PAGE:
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The 13th Century fortified city of Sukhothai is a World Heritage Site as nominated by UNESCO. This together with the adjoining ancient wiang cities of Si Satchanalai and Kamphaeng Phet are major tourist attractions in Thailand.
Today what remains of these three cities are the remains of city moats and walls, ruins [ monuments ] in brick and laterite of palaces and monasteries, lakes and waterways and military ramparts.
Sukhothai Historical Park covers 70 square Kilometers with 193 ruins.
The major Sukhothai monuments are detailed has allocated them according to their location as being, within the walled City moat, North of Sukhothai city walls, South of the walls, East of the walls and West of the city walls.

Wat Mahathat Seated Buddha Statue Inside The Walled City Of Sukhothai

The ancient Sukhothai City walls consist of three concentric earthen banks, the in between spaces from which the earth was dug were originally moats. The eastern and western walls are 1,400 meters long and the southern and northern walls are 1,810 meters long. Each of the four walls has a gateway. These are made of laterite. The moats were supplied with water from the nearby Mae Ramphan Canal. Inside the walls are the ruins of 21 different monasteries and other buildings and 4 reservoirs. The art and architecture styles reflect the original Khmer, Mon, Sinhalese and finally Tai influences.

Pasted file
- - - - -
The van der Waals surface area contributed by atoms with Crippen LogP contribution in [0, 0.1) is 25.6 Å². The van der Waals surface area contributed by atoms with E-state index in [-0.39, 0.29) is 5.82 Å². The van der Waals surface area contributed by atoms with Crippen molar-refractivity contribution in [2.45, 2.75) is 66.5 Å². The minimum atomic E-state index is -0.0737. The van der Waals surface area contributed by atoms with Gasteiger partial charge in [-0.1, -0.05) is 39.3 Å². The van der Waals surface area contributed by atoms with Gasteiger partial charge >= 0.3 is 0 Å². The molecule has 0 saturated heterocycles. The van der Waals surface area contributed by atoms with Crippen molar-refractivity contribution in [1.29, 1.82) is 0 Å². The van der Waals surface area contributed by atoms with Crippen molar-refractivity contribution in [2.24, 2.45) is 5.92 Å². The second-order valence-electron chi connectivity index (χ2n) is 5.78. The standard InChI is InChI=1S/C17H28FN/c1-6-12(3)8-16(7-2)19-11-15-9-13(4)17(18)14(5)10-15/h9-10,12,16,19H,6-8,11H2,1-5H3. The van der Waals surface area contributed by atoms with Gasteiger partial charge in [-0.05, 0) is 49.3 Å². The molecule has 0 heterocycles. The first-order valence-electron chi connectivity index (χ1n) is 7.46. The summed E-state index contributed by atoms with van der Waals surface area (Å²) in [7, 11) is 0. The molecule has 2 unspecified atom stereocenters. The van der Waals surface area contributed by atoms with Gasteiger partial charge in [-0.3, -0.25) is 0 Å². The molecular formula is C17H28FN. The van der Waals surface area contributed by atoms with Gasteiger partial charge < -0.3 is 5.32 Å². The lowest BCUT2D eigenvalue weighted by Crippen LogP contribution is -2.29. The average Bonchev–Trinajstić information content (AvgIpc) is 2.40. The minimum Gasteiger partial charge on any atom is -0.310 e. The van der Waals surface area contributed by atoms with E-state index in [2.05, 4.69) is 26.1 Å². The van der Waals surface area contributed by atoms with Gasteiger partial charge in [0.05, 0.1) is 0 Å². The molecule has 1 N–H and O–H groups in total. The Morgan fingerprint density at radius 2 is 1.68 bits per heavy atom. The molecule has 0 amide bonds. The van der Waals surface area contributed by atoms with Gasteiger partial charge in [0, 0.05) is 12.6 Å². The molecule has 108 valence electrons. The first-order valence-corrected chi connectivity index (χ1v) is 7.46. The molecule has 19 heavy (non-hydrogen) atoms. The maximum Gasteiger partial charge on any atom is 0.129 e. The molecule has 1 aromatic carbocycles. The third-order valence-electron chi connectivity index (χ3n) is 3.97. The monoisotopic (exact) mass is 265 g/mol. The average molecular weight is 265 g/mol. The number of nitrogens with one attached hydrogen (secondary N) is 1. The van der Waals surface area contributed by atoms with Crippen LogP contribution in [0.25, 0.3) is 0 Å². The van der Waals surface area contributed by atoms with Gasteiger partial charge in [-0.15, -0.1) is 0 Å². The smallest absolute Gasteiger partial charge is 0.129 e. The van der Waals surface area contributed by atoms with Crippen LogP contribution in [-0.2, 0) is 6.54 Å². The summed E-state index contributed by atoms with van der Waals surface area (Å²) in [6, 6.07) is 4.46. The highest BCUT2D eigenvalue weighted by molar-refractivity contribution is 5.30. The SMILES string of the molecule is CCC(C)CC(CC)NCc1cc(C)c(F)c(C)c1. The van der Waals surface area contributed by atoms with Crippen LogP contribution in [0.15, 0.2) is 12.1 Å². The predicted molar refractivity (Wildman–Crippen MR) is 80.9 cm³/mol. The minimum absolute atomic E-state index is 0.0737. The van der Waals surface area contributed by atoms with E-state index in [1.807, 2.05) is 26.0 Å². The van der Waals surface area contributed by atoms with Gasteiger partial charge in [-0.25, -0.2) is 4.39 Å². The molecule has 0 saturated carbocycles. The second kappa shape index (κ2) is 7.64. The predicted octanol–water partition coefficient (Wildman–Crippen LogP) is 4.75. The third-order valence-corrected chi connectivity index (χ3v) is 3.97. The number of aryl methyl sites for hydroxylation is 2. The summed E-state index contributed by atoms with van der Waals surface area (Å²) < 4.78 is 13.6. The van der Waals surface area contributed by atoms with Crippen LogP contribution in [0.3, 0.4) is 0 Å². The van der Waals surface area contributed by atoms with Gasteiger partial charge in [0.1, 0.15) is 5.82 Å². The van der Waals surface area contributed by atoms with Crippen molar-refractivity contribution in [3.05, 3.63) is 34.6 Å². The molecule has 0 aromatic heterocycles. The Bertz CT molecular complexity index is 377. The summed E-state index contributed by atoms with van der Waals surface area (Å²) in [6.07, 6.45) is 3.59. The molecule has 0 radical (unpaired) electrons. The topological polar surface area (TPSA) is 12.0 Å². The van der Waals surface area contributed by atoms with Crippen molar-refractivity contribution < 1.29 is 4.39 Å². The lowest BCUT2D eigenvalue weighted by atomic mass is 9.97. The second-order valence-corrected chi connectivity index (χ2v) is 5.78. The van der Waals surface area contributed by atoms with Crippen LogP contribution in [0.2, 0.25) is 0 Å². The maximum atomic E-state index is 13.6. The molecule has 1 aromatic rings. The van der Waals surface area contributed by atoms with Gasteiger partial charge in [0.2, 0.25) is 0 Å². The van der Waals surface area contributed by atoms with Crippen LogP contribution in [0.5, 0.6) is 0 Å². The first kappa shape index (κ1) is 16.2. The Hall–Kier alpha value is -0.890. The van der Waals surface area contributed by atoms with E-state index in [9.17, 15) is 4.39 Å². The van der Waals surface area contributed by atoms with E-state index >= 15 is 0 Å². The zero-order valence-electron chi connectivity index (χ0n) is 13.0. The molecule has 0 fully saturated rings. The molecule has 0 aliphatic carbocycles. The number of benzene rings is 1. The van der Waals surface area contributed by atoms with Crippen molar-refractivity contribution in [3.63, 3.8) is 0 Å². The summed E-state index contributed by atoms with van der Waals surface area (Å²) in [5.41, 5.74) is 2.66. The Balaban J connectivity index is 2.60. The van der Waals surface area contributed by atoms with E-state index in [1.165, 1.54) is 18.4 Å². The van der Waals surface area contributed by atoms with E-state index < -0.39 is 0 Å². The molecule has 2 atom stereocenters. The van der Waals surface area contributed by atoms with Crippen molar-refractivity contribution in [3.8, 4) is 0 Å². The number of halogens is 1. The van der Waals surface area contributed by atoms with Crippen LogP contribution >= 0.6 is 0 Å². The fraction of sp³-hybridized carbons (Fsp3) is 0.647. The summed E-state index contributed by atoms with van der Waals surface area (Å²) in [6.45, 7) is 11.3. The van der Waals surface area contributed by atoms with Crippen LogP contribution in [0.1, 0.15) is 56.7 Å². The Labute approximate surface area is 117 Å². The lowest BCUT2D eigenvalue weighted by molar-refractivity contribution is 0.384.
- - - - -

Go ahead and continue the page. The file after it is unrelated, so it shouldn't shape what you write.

Inside the city walls the major Sukhothai monuments are:
Wat Mahathat
Wat Traphang Ngon
Wat Si Sawai
Wat Traphang Thong
Wat Sorasak

Wat Si Chum: Situated outside the town wall at the northwest corner, this ancient monument is well known for a sitting Buddha Image of large size. The Buddha Image with its lap of 11.30 metres wide occupies the total space of the building.
Mentioned in Stone Inscription No. 1; Phra Achana, the name of this Buddha Image, means one who is not frightened. It is believed that Phra Achana was originally carved in the attitude of subduing Mara. The present one in sitting posture was renovated from 1953 to 1956 AD.
Stone Inscription No. 2 known as Wat Si Chum Inscription was found in a recess in the mandapa wall of this temple. Regarded as historical evidence of great value, this stone inscription deals with the founding of Sukhothai dynasty. Moreover, drawings on the ceiling of the mandapa tell stories of former incarnations of Lord Buddha (Jataka) with a title written in the Sukhothai alphabet for each picture. Some of these pictures were drawn in the style of art similar to the characteristics of Sri Lankan art.